Wychwood by George Mann

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After losing her job and her partner in one fell swoop, journalist Elspeth Reeves is back in her mother’s house in the sleepy village of Wilsby-under-Wychwood, wondering where it all went wrong. Then a body is found in the neighbouring Wychwoods: a woman ritually slaughtered, with cryptic symbols scattered around her corpse. Elspeth recognizes these from a local myth of the Carrion King, a Saxon magician who once held a malevolent court deep in the forest. As more murders follow, Elspeth joins her childhood friend DS Peter Shaw to investigate, and the two discover sinister village secrets harking back decades.

I absolutely adored this book. After doing a little bit of research on the author, George Mann, I realize that this was a fit made in wherever perfect fits are made. The guy worked on Dr. Who and Teenage Mutant Ninja Turtle comics! I have to admit, I am a wee bit in awe of him.

I enjoyed George Mann’s writing style. I couldn’t put this book down and overslept because of that (but, that is neither here nor there). I didn’t feel like it was a chore to get to the end and, to be honest, some novels feel that way because of a lack in plot or character development. But, in Wychwood, I felt mostly fulfilled at the end. I say mostly because I feel like I’m still going to close my eyes at night and see some of the images Wychwood delivers to readers. I imagine that’s also a positive.

Mystery readers will delight in the story telling abilities displayed on the pages. There is an eerie realness in the characters and the need to either like or dislike them is strong.

Wychwood is available from Amazon, and Titan Books.  

Today is the official release date! I really encourage you to read this one.

 

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Dark Immolation by Christopher Husberg

husbergA new religion is rising, gathering followers drawn by rumors of prophetess Jane Oden. Her sister Cinzia—once a Cantic priestess—is by her side, but fears that Jane will lead them to ruin. For both the Church and the Nazaniin assassins are still on their trail, and much worse may come.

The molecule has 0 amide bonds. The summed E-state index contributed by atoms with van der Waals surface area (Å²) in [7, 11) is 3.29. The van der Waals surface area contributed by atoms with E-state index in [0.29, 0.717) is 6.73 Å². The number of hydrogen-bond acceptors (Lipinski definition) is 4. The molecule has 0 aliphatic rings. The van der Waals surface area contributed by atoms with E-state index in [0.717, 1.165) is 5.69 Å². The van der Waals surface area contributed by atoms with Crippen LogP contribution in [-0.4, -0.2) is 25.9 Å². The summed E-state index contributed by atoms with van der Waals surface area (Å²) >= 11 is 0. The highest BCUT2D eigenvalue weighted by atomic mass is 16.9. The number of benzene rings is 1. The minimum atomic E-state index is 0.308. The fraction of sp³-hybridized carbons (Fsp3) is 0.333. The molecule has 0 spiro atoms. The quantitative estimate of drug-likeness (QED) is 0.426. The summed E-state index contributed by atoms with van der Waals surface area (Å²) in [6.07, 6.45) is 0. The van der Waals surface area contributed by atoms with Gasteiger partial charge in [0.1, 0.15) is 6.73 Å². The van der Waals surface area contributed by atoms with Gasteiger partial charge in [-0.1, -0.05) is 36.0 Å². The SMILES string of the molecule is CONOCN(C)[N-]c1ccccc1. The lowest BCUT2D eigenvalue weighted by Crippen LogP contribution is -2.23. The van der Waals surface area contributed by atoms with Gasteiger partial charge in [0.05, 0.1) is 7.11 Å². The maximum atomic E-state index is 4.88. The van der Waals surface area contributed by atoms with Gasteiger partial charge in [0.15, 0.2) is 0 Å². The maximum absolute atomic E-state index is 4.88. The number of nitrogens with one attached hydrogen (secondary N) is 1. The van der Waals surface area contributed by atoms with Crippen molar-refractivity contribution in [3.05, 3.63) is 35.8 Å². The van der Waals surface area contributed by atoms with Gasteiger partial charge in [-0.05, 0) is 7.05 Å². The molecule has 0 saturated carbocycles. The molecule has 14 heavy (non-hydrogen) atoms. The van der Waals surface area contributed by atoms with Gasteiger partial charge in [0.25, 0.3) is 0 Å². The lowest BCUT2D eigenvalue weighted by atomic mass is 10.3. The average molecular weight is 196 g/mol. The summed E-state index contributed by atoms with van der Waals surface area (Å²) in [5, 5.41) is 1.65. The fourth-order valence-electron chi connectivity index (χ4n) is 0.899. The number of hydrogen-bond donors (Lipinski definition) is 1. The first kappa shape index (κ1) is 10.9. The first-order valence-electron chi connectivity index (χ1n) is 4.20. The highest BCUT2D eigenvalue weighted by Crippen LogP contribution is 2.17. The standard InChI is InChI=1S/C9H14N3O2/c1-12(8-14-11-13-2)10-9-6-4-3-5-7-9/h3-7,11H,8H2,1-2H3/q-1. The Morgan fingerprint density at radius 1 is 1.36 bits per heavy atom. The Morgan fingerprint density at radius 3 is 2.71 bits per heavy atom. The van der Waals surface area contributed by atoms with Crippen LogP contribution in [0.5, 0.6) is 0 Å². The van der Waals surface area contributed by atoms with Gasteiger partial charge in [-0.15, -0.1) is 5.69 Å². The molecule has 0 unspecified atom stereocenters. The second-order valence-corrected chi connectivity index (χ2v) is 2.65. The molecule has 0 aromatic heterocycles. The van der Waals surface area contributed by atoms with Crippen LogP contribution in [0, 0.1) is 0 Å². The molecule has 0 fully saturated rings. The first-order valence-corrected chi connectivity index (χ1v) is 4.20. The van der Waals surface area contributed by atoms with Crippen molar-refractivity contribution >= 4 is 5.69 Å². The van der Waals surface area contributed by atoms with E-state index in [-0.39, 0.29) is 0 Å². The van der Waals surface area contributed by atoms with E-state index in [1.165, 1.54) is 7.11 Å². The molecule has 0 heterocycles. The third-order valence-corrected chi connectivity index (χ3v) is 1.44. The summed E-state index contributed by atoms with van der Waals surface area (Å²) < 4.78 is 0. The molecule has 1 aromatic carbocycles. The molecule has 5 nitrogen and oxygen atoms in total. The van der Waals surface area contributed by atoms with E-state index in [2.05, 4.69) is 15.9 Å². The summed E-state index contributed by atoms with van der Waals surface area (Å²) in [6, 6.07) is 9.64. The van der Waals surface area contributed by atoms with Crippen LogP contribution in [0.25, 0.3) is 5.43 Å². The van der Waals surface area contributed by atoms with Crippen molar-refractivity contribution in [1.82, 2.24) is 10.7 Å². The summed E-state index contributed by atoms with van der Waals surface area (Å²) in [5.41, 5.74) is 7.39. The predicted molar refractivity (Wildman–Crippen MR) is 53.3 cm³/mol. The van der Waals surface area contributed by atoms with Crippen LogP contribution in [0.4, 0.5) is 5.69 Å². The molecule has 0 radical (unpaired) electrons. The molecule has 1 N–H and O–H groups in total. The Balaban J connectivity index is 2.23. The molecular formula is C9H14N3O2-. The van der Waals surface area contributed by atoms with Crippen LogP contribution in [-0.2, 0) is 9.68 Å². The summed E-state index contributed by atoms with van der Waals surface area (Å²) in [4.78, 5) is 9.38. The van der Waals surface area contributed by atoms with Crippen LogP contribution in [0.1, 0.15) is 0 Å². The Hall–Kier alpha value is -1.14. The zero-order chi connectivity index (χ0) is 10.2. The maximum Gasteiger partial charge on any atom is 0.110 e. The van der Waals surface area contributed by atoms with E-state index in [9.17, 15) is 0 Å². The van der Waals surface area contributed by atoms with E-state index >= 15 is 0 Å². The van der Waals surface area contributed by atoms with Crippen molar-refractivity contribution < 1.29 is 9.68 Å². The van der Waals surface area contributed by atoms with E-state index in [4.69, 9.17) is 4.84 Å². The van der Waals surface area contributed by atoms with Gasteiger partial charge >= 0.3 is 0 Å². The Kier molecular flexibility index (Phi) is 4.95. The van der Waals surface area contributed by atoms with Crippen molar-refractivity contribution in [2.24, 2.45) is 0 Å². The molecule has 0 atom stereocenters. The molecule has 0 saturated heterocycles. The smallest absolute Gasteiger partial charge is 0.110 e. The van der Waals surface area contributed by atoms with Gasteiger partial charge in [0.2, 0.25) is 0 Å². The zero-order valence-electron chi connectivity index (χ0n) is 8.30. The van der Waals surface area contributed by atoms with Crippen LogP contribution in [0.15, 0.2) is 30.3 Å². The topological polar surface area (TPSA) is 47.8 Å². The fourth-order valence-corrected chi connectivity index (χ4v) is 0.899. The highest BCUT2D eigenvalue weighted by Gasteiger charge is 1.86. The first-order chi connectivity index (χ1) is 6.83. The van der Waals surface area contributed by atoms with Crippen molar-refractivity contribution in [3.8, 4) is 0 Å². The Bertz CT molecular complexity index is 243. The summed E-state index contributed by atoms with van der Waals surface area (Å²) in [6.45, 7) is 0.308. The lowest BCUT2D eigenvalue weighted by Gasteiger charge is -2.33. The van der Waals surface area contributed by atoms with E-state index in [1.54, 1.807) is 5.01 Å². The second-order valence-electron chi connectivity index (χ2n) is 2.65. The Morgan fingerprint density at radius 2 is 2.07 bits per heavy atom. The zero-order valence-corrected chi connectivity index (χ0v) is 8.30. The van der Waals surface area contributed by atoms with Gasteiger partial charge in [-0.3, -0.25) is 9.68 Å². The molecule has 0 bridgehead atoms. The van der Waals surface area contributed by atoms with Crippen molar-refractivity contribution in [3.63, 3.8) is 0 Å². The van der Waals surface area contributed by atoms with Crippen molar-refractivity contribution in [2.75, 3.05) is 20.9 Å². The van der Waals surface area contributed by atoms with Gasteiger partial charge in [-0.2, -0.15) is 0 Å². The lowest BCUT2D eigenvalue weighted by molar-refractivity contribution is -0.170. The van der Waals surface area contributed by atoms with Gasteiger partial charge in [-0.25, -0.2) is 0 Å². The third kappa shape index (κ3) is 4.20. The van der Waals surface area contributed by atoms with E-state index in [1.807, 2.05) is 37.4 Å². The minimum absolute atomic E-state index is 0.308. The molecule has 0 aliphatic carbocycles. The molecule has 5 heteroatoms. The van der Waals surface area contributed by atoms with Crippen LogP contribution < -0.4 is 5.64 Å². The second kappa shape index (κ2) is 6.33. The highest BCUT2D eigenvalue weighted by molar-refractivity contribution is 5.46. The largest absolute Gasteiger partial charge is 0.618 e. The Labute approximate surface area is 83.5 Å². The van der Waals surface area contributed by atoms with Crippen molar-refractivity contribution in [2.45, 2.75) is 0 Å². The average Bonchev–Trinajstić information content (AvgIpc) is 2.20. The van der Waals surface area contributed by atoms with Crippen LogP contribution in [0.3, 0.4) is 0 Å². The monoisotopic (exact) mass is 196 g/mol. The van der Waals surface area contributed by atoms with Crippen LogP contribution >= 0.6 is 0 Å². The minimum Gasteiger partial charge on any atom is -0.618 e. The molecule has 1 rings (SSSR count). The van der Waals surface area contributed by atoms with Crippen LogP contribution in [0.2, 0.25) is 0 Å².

Knot, his true nature now revealed if not truly understood, is haunted by his memories, and is not the ally he once was. Astrid travels to Tinska to find answers for her friend, but the child-like vampire has old enemies who have been waiting for her return. And beyond the Blood Gate in the empire of Roden, a tiellan woman finds herself with a new protector. One who wants to use her extraordinary abilities for his own ends…

Here’s the thing, kids. I read the first book in this quintet and wasn’t impressed. I didn’t even mark a review or rating on Goodreads or Amazon because I was that unimpressed with the story. Husberg is a good author. I like his style and I like his characters, but the plot in his novel, Duskfall, I disliked. But, I always approach novels with an open mind, particularly when I know the writer behind it can actually write and can create very believable characters. Characters were never an issue for me in Duskfall, FYI. So, with this all being established, I’ll get on with the review for the subsequent novel (the second in a quintet, I’m told), Dark Immolation.

As was true in Duskfall, Dark Immolation’s characters were great. That’s always key in a good story. I can’t read a book if I really could care less what happens to the people (or creatures) in it. If I can’t imagine them, if their dialogue is vague and generic, or if I just really dislike them, I’m not going to keep reading. One of Christopher Husberg’s strongest writing abilities (in my opinion) is that he can flesh out characters with an insane amount of skill. I’d like to buy him coffee and discuss this, but I’m sure that would border on stalker behavior and maybe he has a blog instead.

I feel like Christopher Husberg’s storytelling has improved since Duskfall. I enjoyed the feeling of dipping your toes into the waters of theology throughout this story and I enjoyed questioning my own thoughts as I read. I also like that when reading anything he has written (applies to both Duskfall and Dark Immolation) there is a good balance in the writing. Not too much dialog, but just the right amount. Not too much description, but just enough. Not too much this, nor too much that…See what I mean? He never lost my interest due to over stimulation or under stimulation. That’s important for me.